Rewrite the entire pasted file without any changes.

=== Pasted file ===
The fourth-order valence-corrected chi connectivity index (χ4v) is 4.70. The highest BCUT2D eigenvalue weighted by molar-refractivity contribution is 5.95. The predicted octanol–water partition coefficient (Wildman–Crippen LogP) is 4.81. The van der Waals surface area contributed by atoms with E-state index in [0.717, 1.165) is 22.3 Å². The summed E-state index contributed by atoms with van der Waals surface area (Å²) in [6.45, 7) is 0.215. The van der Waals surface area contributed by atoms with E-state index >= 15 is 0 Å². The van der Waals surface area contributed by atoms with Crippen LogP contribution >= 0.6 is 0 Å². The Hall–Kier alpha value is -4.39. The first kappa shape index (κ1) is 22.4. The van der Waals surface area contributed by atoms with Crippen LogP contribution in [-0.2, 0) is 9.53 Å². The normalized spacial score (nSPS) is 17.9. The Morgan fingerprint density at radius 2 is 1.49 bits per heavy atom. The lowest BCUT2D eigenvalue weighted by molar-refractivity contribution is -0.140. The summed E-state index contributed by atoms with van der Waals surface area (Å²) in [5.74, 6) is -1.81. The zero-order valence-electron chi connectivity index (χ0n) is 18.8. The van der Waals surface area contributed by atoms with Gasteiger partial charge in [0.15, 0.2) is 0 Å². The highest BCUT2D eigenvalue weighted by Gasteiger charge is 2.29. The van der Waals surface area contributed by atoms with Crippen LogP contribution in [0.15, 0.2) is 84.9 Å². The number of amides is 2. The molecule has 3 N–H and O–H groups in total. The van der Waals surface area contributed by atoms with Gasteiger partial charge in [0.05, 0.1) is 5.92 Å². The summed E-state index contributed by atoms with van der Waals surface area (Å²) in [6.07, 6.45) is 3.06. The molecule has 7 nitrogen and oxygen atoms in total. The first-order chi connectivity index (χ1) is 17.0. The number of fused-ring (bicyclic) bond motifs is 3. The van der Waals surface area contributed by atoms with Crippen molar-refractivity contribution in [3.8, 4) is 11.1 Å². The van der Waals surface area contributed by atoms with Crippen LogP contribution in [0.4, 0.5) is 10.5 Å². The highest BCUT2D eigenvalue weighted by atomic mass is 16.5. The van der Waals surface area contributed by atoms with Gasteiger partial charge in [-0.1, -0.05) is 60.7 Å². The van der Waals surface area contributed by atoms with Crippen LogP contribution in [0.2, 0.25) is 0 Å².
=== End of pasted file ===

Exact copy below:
The fourth-order valence-corrected chi connectivity index (χ4v) is 4.70. The highest BCUT2D eigenvalue weighted by molar-refractivity contribution is 5.95. The predicted octanol–water partition coefficient (Wildman–Crippen LogP) is 4.81. The van der Waals surface area contributed by atoms with E-state index in [0.717, 1.165) is 22.3 Å². The summed E-state index contributed by atoms with van der Waals surface area (Å²) in [6.45, 7) is 0.215. The van der Waals surface area contributed by atoms with E-state index >= 15 is 0 Å². The van der Waals surface area contributed by atoms with Crippen LogP contribution >= 0.6 is 0 Å². The Hall–Kier alpha value is -4.39. The first kappa shape index (κ1) is 22.4. The van der Waals surface area contributed by atoms with Crippen LogP contribution in [-0.2, 0) is 9.53 Å². The normalized spacial score (nSPS) is 17.9. The Morgan fingerprint density at radius 2 is 1.49 bits per heavy atom. The lowest BCUT2D eigenvalue weighted by molar-refractivity contribution is -0.140. The summed E-state index contributed by atoms with van der Waals surface area (Å²) in [5.74, 6) is -1.81. The zero-order valence-electron chi connectivity index (χ0n) is 18.8. The van der Waals surface area contributed by atoms with Gasteiger partial charge in [0.15, 0.2) is 0 Å². The highest BCUT2D eigenvalue weighted by Gasteiger charge is 2.29. The van der Waals surface area contributed by atoms with Crippen LogP contribution in [0.15, 0.2) is 84.9 Å². The number of amides is 2. The molecule has 3 N–H and O–H groups in total. The van der Waals surface area contributed by atoms with Gasteiger partial charge in [0.05, 0.1) is 5.92 Å². The summed E-state index contributed by atoms with van der Waals surface area (Å²) in [6.07, 6.45) is 3.06. The molecule has 7 nitrogen and oxygen atoms in total. The first-order chi connectivity index (χ1) is 17.0. The number of fused-ring (bicyclic) bond motifs is 3. The van der Waals surface area contributed by atoms with Crippen molar-refractivity contribution in [3.8, 4) is 11.1 Å². The van der Waals surface area contributed by atoms with Crippen LogP contribution in [0.4, 0.5) is 10.5 Å². The highest BCUT2D eigenvalue weighted by atomic mass is 16.5. The van der Waals surface area contributed by atoms with Gasteiger partial charge in [-0.1, -0.05) is 60.7 Å². The van der Waals surface area contributed by atoms with Crippen LogP contribution in [0.2, 0.25) is 0 Å².